A few weeks ago, I finished episode six of Cheer on Netflix. It was, quite possibly, the best documentary series I’ve ever seen. Certainly, it’s the best one on Netflix.
As I posted on social media over the week-and-a-half that I was watching it, friends posted about Jerry being their favorite, how Jerry was the best ever, and how we need to “protect Jerry at all costs.”
As the series unfolds, we see Jerry “make mat” through endless positivity, support for the entire team, and a distinct patience for waiting his turn. There are times where he is reluctant to advocate for himself and needs coaching from friends to do so. He has experienced massive loss in his life, but has a network who supports him through it.
There was something about the way that Jerry was portrayed that didn’t sit right with me, though, and I still can’t quite put my finger on it. There was nothing he did or said that was wrong, per se, but I wondered whether the filmmakers were crafting a positive black orphan trope and juxtaposing it against LaDarius. And if they were doing that, to what end?
From the moment we’re introduced to LaDarius, he’s described as “over the top.” Indeed, his personality reminds me of many friends I’ve had over the years: outspoken, expressive, assertive, and confident. Those qualities have also been described as arrogant, aggressive, mercurial, and even persnickety. I know, because I’ve been called these things, too. So have my former students, who were all young adults who had lives much like LaDarius.
I like Jerry. Jerry will be alright. Who is going to protect LaDarius?
As I watched LaDarius in Cheer, I couldn’t help but reflect on the career of Kobe Bryant and the “Mamba Mentality.” There is an indisputable excellence about LaDarius as an athlete and performer which is apparent from his very first scene in cheer, and before, when his sideline cheering went viral in 2018.
LaDarius is a damn good cheerleader. Periodt. When it comes to the skills, the personality, the stage presence, the sharpness–he’s got it all. He makes a comment early on in the series where he basically says he doesn’t expect everyone to be as good as him, but they could at least be the best they can be.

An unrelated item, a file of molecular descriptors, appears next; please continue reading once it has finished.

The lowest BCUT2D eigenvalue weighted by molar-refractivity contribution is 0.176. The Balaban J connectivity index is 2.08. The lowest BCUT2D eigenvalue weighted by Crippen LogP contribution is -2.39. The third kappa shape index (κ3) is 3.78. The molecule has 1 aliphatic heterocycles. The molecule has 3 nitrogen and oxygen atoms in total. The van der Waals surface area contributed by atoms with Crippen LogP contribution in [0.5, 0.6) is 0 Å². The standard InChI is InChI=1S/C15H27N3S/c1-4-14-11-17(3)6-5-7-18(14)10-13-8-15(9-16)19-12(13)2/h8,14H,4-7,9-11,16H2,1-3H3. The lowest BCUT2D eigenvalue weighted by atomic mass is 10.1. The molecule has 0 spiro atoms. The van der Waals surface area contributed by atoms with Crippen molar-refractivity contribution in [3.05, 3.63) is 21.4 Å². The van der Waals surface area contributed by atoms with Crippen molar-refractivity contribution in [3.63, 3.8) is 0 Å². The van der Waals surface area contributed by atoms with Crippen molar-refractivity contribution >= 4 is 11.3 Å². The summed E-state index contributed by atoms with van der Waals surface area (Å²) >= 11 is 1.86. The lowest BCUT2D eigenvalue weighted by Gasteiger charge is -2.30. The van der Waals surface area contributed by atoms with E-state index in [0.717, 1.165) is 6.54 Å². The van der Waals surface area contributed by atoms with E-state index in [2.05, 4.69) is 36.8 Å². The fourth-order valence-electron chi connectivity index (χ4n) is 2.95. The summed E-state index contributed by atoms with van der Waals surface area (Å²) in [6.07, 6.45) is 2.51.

That hit me hard. Sure, it was a harsh thing to say if one is unequipped to handle criticism, but sometimes the hard things must be said. In my own life, I find myself working hard, operating at 100 percent, and somehow being successful. And no, I don’t do it always do it gracefully or graciously. I happen to find that a constant positive attitude is for the birds. I get frustrated when the people I trust to do their part don’t–and even more frustrated when they’re not at least apologetic about it.
In the past few weeks, I’ve found myself saying “Really? So you’re just going to make me approach you with this difficult conversation?”
I get tired of always being the one who has to step up, step forward, take the risks. You know why? Because when you take the risk in certain environments, you lose out to insecure people.
I could write books about chapter elections I’ve lost in my fraternity after being the most demonstrably qualified person for a position. Same with various regional or national committee appointments. The people don’t want highly qualified. The people want nice.
I’m not nice. I’m thoughtful. I’m candid. I’m empathetic. But I am not nice.
My former students are not nice, either. Many have not yet learned the finer art of code-switching. And you know what? I don’t care that they say “shit” or “fuck” or “nigga” when we’re having a conversation, because I know what they mean.
My former students have been through things. They’ve seen things. They have lived more life in 20 years than I have in 40. And I find that to be okay. Life has not treated them nicely, and I’m okay if they are not always nice.
I care, instead, that they are good.
There is time to love the Jerrys of the world, whose good aligns neatly with their nice. And Jerry has earned his spot as the darling of Cheer.
But we can’t overlook that LaDarius–like Kobe–has undeniable skills. It’s okay for him to be confident in those skills. He has earned the right to state, un-ironically and as a matter of record, that he is likely the best cheerleader on the squad.
And just because he is the best and knows it doesn’t cancel out his need to be loved or validated or appreciated, as a human being, as a cheerleader, and as a man.
I think, based on the show and subsequent media appearances, that his coach, Monica Aldama, is probably the right person at the right time to cultivate in LaDarius the skills and values he needs to make it to the next level, whatever that may be. From this show, and from Monica, I’ve learned a lot about leadership that I’ll be applying in my next endeavors.
So when you think of a Jerry, who might be seen as the heart and soul of a squad, don’t ignore a LaDarius–the blood and bones. You need both to make a team. You might feed them differently, but you still feed them both. You might thank them differently, but you still thank them both. At the end of the day, it takes both skill and spirit to be a champion.
As for me, I’m just a washed up cheerleader, a has-been co-captain from the 90s with a knee that pops when I walk. But I know who LaDarius is. I might have been him. I might still be. And I’m just looking to do my thing, my way–just like him.